So far, the candidates this cycle come from a fairly traditional set of professional backgrounds.

In addition to Hickenlooper and Inslee, five senators (Warren, Bernie SandersAmy Klobuchar, Cory Booker and Kamala Harris), a former mayor/Cabinet member (Julián Castro), a current and former House member (Rep. Tulsi Gabbard and former Rep. John Delaney), a tech entrepreneur (Andrew Yang) and a self-help author (Marianne Williamson) are formally in race. Sen. Kirsten Gillibrand and South Bend, Indiana, Mayor Pete Buttigieg have formed exploratory committees. And a few big name politicians, including former Vice President Joe Biden and former Rep. Beto O’Rourke, are also considering runs.

Some things are atypical this time around, Burden pointed out, including the sheer number of candidates and the diversity of the hopefuls. But neither would diminish the advantages that have favored governors in the past.

The fact that only two with gubernatorial experience have entered so far can be explained by the low number of Democratic governors in office nationally, Burden said. There are 23 Democrats currently serving as governor compared to 27 Republicans, but seven of the Democrats are new to their seats this year, making presidential runs improbable.

Also watch: Bernie Sanders is running for president, here are some congressional basics

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Will it still matter?

It’s unclear if Democratic voters, desperate to defeat Trump, will still value the kind of experience governors bring. The party, after all, hasn’t picked a governor as a presidential nominee since Bill Clinton in 1992.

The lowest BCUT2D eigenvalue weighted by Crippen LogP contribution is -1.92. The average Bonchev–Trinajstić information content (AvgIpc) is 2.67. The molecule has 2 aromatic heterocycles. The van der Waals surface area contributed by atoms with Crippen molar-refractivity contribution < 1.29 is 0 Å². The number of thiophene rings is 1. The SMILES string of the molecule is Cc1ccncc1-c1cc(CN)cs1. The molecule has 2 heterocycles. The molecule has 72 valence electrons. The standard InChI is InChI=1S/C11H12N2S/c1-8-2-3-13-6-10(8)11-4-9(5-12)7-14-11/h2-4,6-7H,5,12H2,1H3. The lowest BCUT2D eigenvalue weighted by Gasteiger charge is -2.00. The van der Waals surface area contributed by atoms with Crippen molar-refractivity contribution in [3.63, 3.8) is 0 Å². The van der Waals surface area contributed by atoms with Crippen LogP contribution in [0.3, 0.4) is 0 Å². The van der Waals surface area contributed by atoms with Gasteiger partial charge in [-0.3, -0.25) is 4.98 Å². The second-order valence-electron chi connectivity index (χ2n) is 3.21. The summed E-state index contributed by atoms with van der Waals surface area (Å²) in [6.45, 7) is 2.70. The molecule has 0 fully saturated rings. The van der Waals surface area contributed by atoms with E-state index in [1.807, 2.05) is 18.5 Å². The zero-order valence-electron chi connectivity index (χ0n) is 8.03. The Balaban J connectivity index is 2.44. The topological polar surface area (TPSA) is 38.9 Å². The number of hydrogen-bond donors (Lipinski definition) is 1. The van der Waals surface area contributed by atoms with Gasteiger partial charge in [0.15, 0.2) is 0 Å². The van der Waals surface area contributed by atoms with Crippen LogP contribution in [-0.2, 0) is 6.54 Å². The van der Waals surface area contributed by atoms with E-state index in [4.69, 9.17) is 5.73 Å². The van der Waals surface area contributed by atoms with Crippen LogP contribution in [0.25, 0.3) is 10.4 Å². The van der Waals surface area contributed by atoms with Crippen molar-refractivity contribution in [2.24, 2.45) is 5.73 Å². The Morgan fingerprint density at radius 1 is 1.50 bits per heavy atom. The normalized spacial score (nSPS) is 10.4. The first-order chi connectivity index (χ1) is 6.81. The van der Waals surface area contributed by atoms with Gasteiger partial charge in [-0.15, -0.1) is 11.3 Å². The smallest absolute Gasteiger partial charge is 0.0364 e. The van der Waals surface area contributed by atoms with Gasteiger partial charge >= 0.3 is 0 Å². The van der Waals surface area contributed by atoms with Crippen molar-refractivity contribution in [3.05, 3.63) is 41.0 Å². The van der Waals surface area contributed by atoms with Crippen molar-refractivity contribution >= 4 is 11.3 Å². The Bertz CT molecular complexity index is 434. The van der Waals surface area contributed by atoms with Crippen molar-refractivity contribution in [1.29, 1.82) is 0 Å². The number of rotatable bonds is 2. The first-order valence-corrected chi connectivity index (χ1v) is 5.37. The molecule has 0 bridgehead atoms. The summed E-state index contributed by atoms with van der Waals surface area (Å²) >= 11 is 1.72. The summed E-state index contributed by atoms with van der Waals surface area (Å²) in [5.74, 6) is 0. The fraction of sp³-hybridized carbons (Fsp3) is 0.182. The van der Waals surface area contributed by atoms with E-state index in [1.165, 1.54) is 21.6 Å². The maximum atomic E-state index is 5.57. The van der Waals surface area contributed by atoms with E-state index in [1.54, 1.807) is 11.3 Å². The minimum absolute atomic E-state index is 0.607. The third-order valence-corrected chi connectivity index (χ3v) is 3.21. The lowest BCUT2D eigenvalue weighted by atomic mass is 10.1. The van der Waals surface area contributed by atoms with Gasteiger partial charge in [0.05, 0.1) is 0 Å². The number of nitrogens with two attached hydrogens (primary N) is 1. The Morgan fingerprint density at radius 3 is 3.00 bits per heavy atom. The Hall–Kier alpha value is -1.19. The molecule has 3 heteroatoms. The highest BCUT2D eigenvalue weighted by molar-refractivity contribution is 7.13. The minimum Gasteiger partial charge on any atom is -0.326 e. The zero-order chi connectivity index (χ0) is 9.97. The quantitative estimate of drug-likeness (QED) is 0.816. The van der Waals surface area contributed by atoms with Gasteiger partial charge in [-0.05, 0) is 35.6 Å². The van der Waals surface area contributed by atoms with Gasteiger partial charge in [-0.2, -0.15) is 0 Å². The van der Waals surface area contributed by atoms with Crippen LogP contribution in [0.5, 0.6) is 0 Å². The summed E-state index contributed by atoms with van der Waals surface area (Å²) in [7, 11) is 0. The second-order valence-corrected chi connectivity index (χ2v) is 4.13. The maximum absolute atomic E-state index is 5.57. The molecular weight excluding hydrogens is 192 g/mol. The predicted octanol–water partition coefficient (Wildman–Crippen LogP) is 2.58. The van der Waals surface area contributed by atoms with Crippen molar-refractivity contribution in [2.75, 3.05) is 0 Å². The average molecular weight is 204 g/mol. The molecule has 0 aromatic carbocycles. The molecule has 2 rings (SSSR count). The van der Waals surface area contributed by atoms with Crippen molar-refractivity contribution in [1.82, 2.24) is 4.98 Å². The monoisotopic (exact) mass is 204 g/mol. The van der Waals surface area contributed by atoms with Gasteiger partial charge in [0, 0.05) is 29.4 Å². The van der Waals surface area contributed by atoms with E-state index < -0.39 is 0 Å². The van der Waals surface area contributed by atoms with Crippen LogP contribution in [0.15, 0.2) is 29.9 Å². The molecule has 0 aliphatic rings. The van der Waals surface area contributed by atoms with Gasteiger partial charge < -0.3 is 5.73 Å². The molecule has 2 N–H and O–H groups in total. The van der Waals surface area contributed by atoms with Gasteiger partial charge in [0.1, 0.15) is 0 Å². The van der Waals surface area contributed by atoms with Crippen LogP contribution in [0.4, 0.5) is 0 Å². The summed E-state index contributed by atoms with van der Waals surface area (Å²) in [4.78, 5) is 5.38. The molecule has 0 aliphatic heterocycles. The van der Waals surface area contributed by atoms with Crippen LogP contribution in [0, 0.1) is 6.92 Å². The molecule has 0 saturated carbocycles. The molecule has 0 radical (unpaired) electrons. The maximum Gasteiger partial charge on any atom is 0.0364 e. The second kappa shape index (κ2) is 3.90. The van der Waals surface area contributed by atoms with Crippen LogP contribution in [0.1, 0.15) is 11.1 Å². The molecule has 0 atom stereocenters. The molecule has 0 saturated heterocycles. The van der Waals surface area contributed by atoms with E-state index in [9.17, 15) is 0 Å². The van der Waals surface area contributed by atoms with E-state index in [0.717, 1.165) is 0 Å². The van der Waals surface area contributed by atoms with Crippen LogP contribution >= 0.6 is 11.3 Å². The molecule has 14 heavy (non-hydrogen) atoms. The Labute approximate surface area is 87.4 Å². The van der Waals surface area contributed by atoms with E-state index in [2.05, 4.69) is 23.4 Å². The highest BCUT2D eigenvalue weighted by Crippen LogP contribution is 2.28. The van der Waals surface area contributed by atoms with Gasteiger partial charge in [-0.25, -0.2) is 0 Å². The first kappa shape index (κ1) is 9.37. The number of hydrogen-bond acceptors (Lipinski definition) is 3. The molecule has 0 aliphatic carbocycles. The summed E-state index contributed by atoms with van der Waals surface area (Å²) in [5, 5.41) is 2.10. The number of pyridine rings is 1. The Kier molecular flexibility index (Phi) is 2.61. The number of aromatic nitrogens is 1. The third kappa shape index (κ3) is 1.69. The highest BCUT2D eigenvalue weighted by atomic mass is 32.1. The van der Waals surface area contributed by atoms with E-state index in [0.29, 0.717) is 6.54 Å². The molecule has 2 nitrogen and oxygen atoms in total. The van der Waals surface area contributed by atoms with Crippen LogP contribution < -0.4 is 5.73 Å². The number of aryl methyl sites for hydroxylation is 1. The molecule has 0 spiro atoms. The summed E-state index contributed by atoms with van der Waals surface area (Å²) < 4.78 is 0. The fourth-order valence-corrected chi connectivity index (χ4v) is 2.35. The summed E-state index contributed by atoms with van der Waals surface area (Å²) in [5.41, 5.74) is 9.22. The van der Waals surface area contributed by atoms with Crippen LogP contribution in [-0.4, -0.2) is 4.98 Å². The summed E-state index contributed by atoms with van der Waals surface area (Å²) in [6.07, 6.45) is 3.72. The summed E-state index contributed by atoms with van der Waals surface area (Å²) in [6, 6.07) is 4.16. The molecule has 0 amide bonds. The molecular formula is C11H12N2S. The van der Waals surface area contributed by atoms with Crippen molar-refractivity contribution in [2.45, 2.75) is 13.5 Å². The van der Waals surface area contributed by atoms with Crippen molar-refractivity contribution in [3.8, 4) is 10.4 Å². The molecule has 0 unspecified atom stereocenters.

Ross Baker, a Rutgers political scientist professor who has served as a consultant and a resident scholar for Democrats in the House and Senate, predicts primary voters will be looking less at experience and more for eloquence, fortitude and the ability to counterattack.

“People will be seeing how these people think on their feet and fight on their feet, whether they can go 15 rounds and not suffer a knockout,” Baker said. “Democratic voters are going to look at them and say, ‘Do these people have the skills to counterpunch effectively?’”

Jonathan Rauch, a senior fellow at the liberal-leaning Brookings Institution, said Democrats still seem to be struggling with what skills to prioritize. 

“It’s probably an open question whether they go for someone who is a fire breather who will really rile up the troops, versus someone who is calm and can get this disruptive period behind them,” he said. “That’s what Hickenlooper is trying to be. And Inslee would be in that lane.”

Rauch suggested a different way of predicting a candidate’s success, which he has dubbed the 14-year rule.

Voters want a candidate who is experienced, but not too stale, he said. So instead of looking at the most recent office a candidate has held, the formula, which he credits to presidential speechwriter John McConnell, considers the length of time since a candidate was first elected governor or senator — the experience that has mattered in most recent campaigns. The clock stops when they are elected president or become vice president. If it’s more than 14 years, don’t expect that candidate to do so well, Rauch said. 

“It’s a remarkably consistent pattern,” he said. By that measure, Biden, who was in the Senate for 36 years before he became vice president, would face long odds. 

Sanders, who won his first House race in 1990, would just make the cut. He’ll complete 14 years as a senator by the end of next year. (House experience does not count under the rule.)

Inslee and Hickenlooper fare better. Inslee is currently in his seventh year as Washington governor — he previously served 16 years in the House. Hickenlooper had a career as a geologist and entrepreneur and was mayor of Denver before his election as governor in 2010.